Now back to the real post, take it away Mr. Mark A.:
It’s summer: the sun is shining, the lawn is pristine, you slept twelve hours last night, Mom has used Little Debbie as a pacifier…and its too early for your dad to start drinking.
Mom leaves to go to go grocery shopping–the pantry was plum-dry on Surge and Rice Krispies Treats Cereal.
Dad is alone. He looks at the pack of kids running rampant in the living room with mix of wonderment and panic. He needs to take action before things get out of control. “How can I get rid of them?” Dad says loud enough for the kids to hear.
Dad’s eyes widen as he remembers mom’s most recent purchase: Crocodile Mile.
That’s right. Who needs expensive 8-bit games, a Six Flags membership, or parental supervision when all you need is a ten foot stretch of lawn, a hose, and a glorified rain tarp?
“Brilliant,” Dad exclaims. “This’ll wear these little shits out, so I can watch Aresenio Hall in peace.” Dad pumps his right arm and grunts “ooo ooo ooo.”
Fast forward one hour.
The kids are content–giggling and breathing heavily from repeated runs down the the slippery slide. Dad is seated in a lawn chair, grinning contentedly. “This was a good idea,” he says.
But then…the first sign of trouble. The grass begins to disappear. Soon, muddy rut-paths develop on both sides of the blue plastic. Let’s not forget, the hose has been running for the last hour–it’s a mess out there. Not even the moshers at Woodstock 94′ saw worse mud pits.
Dad has a dilemma. On one side, he wants to say something, because the yard is devolving quickly; even Moses would have said “Why aren’t you stopping this?” However, if Dad stops the giggles, then he runs the risk of tears and the 900th sing-a-long viewing of “Be Our Guest” (“Dad, could you rewind it again?”). Dad decides to hold his tongue.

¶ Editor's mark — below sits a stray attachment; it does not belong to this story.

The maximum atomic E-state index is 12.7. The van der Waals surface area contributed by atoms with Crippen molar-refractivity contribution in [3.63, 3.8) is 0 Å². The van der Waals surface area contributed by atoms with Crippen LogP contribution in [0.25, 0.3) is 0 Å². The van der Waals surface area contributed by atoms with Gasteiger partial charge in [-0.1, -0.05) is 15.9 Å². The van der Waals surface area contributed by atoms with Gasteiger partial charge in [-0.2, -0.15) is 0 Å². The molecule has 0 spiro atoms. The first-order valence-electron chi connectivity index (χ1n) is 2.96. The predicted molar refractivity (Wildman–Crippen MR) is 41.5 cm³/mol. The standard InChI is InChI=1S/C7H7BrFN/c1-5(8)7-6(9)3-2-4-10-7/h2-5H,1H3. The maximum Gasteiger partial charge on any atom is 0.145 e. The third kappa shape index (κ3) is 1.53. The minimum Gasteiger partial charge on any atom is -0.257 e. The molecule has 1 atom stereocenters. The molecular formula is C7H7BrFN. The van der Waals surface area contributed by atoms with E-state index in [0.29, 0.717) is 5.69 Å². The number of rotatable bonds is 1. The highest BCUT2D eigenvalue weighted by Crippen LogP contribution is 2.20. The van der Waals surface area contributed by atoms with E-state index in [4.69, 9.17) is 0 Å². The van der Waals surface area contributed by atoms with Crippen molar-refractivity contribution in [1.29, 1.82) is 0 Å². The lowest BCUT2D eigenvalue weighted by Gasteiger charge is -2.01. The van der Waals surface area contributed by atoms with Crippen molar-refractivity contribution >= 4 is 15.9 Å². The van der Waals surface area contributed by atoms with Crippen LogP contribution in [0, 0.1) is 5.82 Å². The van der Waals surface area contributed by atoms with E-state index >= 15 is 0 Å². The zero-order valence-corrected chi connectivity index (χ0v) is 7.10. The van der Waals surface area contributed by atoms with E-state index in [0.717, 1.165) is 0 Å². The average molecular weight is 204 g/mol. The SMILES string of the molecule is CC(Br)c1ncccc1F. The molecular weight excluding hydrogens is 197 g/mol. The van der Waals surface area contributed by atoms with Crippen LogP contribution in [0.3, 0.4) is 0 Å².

(Caption: Dad: “AAAAAaaaaaaaaaaaaaah!”)
Mom comes back from the grocery store and smiles with delight as she exits the car.
Mom: “Soooooo cute!”
Dad looks over and grumbles.
It gets worse. Turns out, like most yards, there are rocks. Tears start developing along the Crocodile Mile. The yellow inflatable board pops, forcing the kids to start sliding without it; bare skinned. The first cry is heard as one of the kids slides over a jagged stone and gets a scrape running up the entirety of their body.
Mom comes rushing over with the Bactin. The party is cancelled and within no time the house is again overrun with annoying, energetic kids–except now they’re muddy and bloody. “Great,” Dad says sarcastically.
Dad looks nervously at the liquor cabinet, but talks himself out of it. He gives a deep sigh, then walks over to the VCR. “Hey, if everyone sits down”–he cringes momentarily–“I’ll bring out some Nutty Bars and we’ll watch Beauty and the Beast.”
Outside, the scene is chaos; a post-war Serajevo. The yard is cratered and brown, the Crocodile Mile is a colorful garbage bag corpse, and your neighbors are wondering if the neighborhood will ever recover.
And did you help clean it up? Nope. That’s Dad’s job. What else does he have to do?
Sorry, Dad, I had fun.
Me again: Thanks Mark A. for an excellent post! Who could forget that song! It should have gone more like: “You run! You slide! You forgot about the giant gopher hole by the ramp… wrist broken.”
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